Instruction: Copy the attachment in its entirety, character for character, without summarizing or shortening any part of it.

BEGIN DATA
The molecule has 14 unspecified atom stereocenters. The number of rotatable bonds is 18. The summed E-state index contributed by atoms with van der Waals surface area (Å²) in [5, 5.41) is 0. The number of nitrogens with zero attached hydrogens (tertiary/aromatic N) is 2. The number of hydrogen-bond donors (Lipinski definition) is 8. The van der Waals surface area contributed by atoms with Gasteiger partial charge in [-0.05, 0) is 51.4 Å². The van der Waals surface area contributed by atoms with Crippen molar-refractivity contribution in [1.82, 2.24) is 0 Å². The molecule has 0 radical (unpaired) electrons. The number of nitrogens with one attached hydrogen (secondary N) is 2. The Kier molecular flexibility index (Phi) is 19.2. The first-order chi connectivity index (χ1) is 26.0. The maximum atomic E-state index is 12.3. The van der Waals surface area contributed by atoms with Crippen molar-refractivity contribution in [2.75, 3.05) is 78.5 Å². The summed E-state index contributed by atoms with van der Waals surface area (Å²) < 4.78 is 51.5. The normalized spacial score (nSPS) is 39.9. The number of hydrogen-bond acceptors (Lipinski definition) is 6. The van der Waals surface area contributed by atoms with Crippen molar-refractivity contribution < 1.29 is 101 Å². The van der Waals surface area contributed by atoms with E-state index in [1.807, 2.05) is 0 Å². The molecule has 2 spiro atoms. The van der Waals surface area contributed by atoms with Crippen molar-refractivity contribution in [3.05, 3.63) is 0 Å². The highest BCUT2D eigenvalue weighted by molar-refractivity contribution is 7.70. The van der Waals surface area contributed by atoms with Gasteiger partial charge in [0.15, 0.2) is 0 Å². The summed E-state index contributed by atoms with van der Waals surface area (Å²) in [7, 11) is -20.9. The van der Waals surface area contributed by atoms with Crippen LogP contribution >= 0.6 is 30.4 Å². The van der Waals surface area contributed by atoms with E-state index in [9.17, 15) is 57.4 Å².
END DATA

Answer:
The molecule has 14 unspecified atom stereocenters. The number of rotatable bonds is 18. The summed E-state index contributed by atoms with van der Waals surface area (Å²) in [5, 5.41) is 0. The number of nitrogens with zero attached hydrogens (tertiary/aromatic N) is 2. The number of hydrogen-bond donors (Lipinski definition) is 8. The van der Waals surface area contributed by atoms with Gasteiger partial charge in [-0.05, 0) is 51.4 Å². The van der Waals surface area contributed by atoms with Crippen molar-refractivity contribution in [1.82, 2.24) is 0 Å². The molecule has 0 radical (unpaired) electrons. The number of nitrogens with one attached hydrogen (secondary N) is 2. The Kier molecular flexibility index (Phi) is 19.2. The first-order chi connectivity index (χ1) is 26.0. The maximum atomic E-state index is 12.3. The van der Waals surface area contributed by atoms with Crippen molar-refractivity contribution in [2.75, 3.05) is 78.5 Å². The summed E-state index contributed by atoms with van der Waals surface area (Å²) < 4.78 is 51.5. The normalized spacial score (nSPS) is 39.9. The number of hydrogen-bond acceptors (Lipinski definition) is 6. The van der Waals surface area contributed by atoms with Crippen molar-refractivity contribution < 1.29 is 101 Å². The van der Waals surface area contributed by atoms with E-state index in [1.807, 2.05) is 0 Å². The molecule has 2 spiro atoms. The van der Waals surface area contributed by atoms with Crippen molar-refractivity contribution in [3.05, 3.63) is 0 Å². The highest BCUT2D eigenvalue weighted by molar-refractivity contribution is 7.70. The van der Waals surface area contributed by atoms with Gasteiger partial charge in [0.15, 0.2) is 0 Å². The summed E-state index contributed by atoms with van der Waals surface area (Å²) in [7, 11) is -20.9. The van der Waals surface area contributed by atoms with Crippen LogP contribution >= 0.6 is 30.4 Å². The van der Waals surface area contributed by atoms with E-state index in [9.17, 15) is 57.4 Å².